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Arbitration Panel Decision Under the Randolph-Sheppard Act

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Information about this document as published in the Federal Register.

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Department of Education.


Notice of arbitration panel decision under the Randolph-Sheppard Act.


The Department gives notice that on July 18, 2003, an arbitration panel rendered a decision in the matter of Rodney Jackson v. Tennessee Department of Human Services, the Division for the Blind and Visually Impaired (Docket No. R-S/02-2). This panel was convened by the U.S. Department of Education, under 20 U.S.C. 107d-1(a), after the Department received a complaint filed by the petitioner, Rodney Jackson.

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You may obtain a copy of the full text of the arbitration panel decision from Suzette E. Haynes, U.S. Department of Education, 400 Maryland Avenue, SW., room 5022, Potomac Center Plaza, Washington, DC 20202-2800. Telephone: (202) 245-7374. If you use a telecommunications device for the deaf (TDD), you may call the Federal Information Relay Service (FIRS) at 1-800-877-8339.

Individuals with disabilities may obtain this document in an alternative format (e.g., Braille, large print, audiotape, or computer diskette) on request to the contact person listed in the preceding paragraph.

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Under section 6(c) of the Randolph-Sheppard Act (the Act), 20 U.S.C. 107d-2(c), the Secretary publishes in the Federal Register a synopsis of each arbitration panel decision affecting the administration of vending facilities on Federal and other property.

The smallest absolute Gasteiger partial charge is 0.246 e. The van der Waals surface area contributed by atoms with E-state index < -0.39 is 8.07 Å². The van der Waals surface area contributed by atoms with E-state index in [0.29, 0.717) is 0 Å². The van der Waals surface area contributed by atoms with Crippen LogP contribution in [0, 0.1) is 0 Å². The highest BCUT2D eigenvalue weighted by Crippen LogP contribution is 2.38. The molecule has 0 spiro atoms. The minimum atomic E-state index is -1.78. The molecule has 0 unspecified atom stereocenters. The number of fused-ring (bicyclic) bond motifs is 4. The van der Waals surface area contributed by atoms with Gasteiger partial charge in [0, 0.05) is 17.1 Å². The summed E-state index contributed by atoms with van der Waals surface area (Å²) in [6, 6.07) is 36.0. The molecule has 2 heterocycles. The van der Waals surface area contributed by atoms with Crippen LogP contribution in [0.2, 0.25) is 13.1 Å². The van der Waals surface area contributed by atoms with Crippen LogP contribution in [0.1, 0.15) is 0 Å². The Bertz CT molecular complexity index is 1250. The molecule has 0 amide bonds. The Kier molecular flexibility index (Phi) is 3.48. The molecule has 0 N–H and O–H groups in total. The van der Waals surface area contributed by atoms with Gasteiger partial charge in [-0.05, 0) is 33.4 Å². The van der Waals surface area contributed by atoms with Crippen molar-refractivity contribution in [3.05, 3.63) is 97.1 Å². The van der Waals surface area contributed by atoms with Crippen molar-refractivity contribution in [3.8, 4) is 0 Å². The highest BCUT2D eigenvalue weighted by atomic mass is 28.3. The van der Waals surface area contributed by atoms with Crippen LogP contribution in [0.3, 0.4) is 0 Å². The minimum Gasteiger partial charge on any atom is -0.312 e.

This dispute concerns the alleged improper termination of Mr. Rodney Jackson's vending operator's license by the Tennessee Department of Human Services, the Division for the Blind and Visually Impaired, in violation of the Act (20 U.S.C. 107 et seq.) and the implementing regulations in 34 CFR part 395.

A summary of the facts is as follows: On October 16, 1998, Mr. Rodney Jackson (complainant) was the successful bidder and was assigned by the Tennessee Department of Human Services, the Division for the Blind and Visually Impaired, the State licensing agency (SLA), to operate Facility #218 located in the Shelby County Administrative Complex in Memphis, Tennessee. In 1998, Facility #218 was a vending-only operation and later was converted to a manual food service and vending machine operation.

Complainant alleged that before being assigned to Facility #218, he had completed the SLA's Business Enterprise management training program, graduating as the top student in the class, and had completed a course on health and sanitation from the National Restaurant Association. Complainant also alleged that, from July 1999 through April 2000, he successfully managed Facility #218 in such a manner that he was awarded the title “Rookie of the Year.” Moreover, complainant alleged that when he began managing Facility #218, he repeatedly requested cooking utensils, surveillance equipment, mop and food preparation sinks, and a viable connection to the hot food table, which he maintained were not provided at the time Facility #218 was converted from a vending-only facility to a manual food service and vending machine facility. Complainant further alleged that a former disgruntled employee was the motivating factor behind a petition by the Shelby County employees to remove him from Facility #218 and that he had never failed a Shelby County Government health inspection.